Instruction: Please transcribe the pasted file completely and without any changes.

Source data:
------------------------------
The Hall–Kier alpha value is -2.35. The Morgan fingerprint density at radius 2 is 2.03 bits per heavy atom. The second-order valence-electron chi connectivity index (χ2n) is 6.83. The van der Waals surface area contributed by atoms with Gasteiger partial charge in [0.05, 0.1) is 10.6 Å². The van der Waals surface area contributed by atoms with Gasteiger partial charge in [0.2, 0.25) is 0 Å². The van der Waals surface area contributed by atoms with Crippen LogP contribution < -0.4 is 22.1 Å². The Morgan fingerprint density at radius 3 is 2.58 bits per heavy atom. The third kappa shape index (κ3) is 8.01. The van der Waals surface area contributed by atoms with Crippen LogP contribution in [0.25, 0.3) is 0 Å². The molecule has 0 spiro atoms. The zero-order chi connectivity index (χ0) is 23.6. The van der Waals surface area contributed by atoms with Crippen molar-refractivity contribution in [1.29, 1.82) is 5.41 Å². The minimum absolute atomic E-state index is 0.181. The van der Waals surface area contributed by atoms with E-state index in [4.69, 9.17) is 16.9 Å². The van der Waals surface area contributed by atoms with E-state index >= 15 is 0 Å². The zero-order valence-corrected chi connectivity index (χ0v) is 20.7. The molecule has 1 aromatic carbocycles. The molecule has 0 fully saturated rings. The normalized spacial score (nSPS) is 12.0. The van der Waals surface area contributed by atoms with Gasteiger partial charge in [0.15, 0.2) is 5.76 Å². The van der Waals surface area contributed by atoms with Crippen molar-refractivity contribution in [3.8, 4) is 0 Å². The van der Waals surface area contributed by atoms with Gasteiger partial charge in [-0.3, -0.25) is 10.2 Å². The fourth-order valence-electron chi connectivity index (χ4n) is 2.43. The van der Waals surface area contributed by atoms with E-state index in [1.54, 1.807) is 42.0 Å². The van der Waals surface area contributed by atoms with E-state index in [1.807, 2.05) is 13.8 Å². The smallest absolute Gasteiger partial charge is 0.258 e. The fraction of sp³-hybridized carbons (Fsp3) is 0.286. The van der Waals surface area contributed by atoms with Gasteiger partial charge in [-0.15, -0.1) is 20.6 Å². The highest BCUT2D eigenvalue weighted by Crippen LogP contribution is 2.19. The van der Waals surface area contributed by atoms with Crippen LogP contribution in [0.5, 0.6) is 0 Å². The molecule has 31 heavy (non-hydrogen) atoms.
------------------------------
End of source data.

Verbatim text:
The Hall–Kier alpha value is -2.35. The Morgan fingerprint density at radius 2 is 2.03 bits per heavy atom. The second-order valence-electron chi connectivity index (χ2n) is 6.83. The van der Waals surface area contributed by atoms with Gasteiger partial charge in [0.05, 0.1) is 10.6 Å². The van der Waals surface area contributed by atoms with Gasteiger partial charge in [0.2, 0.25) is 0 Å². The van der Waals surface area contributed by atoms with Crippen LogP contribution < -0.4 is 22.1 Å². The Morgan fingerprint density at radius 3 is 2.58 bits per heavy atom. The third kappa shape index (κ3) is 8.01. The van der Waals surface area contributed by atoms with Crippen LogP contribution in [0.25, 0.3) is 0 Å². The molecule has 0 spiro atoms. The zero-order chi connectivity index (χ0) is 23.6. The van der Waals surface area contributed by atoms with Crippen molar-refractivity contribution in [1.29, 1.82) is 5.41 Å². The minimum absolute atomic E-state index is 0.181. The van der Waals surface area contributed by atoms with E-state index in [4.69, 9.17) is 16.9 Å². The van der Waals surface area contributed by atoms with E-state index >= 15 is 0 Å². The zero-order valence-corrected chi connectivity index (χ0v) is 20.7. The molecule has 1 aromatic carbocycles. The molecule has 0 fully saturated rings. The normalized spacial score (nSPS) is 12.0. The van der Waals surface area contributed by atoms with Gasteiger partial charge in [0.15, 0.2) is 5.76 Å². The van der Waals surface area contributed by atoms with Crippen molar-refractivity contribution in [3.8, 4) is 0 Å². The van der Waals surface area contributed by atoms with Gasteiger partial charge in [-0.3, -0.25) is 10.2 Å². The fourth-order valence-electron chi connectivity index (χ4n) is 2.43. The van der Waals surface area contributed by atoms with E-state index in [1.54, 1.807) is 42.0 Å². The van der Waals surface area contributed by atoms with E-state index in [1.807, 2.05) is 13.8 Å². The smallest absolute Gasteiger partial charge is 0.258 e. The fraction of sp³-hybridized carbons (Fsp3) is 0.286. The van der Waals surface area contributed by atoms with Gasteiger partial charge in [-0.15, -0.1) is 20.6 Å². The highest BCUT2D eigenvalue weighted by Crippen LogP contribution is 2.19. The van der Waals surface area contributed by atoms with Crippen LogP contribution in [0.5, 0.6) is 0 Å². The molecule has 31 heavy (non-hydrogen) atoms.